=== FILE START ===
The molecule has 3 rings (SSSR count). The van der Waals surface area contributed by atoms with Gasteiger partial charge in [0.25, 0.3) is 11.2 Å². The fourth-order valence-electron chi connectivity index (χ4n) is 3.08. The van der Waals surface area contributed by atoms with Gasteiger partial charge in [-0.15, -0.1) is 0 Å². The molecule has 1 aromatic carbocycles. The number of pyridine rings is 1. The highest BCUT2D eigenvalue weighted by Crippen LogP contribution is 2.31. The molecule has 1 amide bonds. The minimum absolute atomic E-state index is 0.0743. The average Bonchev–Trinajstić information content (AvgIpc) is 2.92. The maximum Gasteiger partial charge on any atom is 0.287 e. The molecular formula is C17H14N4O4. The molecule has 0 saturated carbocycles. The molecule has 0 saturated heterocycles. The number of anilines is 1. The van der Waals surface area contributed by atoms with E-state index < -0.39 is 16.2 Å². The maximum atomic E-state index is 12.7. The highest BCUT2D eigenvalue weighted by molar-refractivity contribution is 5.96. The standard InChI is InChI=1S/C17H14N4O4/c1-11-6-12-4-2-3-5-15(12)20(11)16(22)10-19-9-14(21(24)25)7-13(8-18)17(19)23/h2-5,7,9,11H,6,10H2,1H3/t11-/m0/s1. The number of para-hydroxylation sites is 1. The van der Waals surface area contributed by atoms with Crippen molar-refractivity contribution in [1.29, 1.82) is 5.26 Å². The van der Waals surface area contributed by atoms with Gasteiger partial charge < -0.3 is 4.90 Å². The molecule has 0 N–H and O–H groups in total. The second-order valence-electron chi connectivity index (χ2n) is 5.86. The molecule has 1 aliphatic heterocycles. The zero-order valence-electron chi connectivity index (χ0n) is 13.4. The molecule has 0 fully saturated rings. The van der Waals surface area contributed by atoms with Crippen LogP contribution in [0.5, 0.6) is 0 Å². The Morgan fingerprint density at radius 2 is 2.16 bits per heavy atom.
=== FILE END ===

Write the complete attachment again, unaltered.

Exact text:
The molecule has 3 rings (SSSR count). The van der Waals surface area contributed by atoms with Gasteiger partial charge in [0.25, 0.3) is 11.2 Å². The fourth-order valence-electron chi connectivity index (χ4n) is 3.08. The van der Waals surface area contributed by atoms with Gasteiger partial charge in [-0.15, -0.1) is 0 Å². The molecule has 1 aromatic carbocycles. The number of pyridine rings is 1. The highest BCUT2D eigenvalue weighted by Crippen LogP contribution is 2.31. The molecule has 1 amide bonds. The minimum absolute atomic E-state index is 0.0743. The average Bonchev–Trinajstić information content (AvgIpc) is 2.92. The maximum Gasteiger partial charge on any atom is 0.287 e. The molecular formula is C17H14N4O4. The molecule has 0 saturated carbocycles. The molecule has 0 saturated heterocycles. The number of anilines is 1. The van der Waals surface area contributed by atoms with E-state index < -0.39 is 16.2 Å². The maximum atomic E-state index is 12.7. The highest BCUT2D eigenvalue weighted by molar-refractivity contribution is 5.96. The standard InChI is InChI=1S/C17H14N4O4/c1-11-6-12-4-2-3-5-15(12)20(11)16(22)10-19-9-14(21(24)25)7-13(8-18)17(19)23/h2-5,7,9,11H,6,10H2,1H3/t11-/m0/s1. The number of para-hydroxylation sites is 1. The van der Waals surface area contributed by atoms with Crippen molar-refractivity contribution in [1.29, 1.82) is 5.26 Å². The van der Waals surface area contributed by atoms with Gasteiger partial charge < -0.3 is 4.90 Å². The molecule has 0 N–H and O–H groups in total. The second-order valence-electron chi connectivity index (χ2n) is 5.86. The molecule has 1 aliphatic heterocycles. The zero-order valence-electron chi connectivity index (χ0n) is 13.4. The molecule has 0 fully saturated rings. The van der Waals surface area contributed by atoms with Crippen LogP contribution in [0.5, 0.6) is 0 Å². The Morgan fingerprint density at radius 2 is 2.16 bits per heavy atom.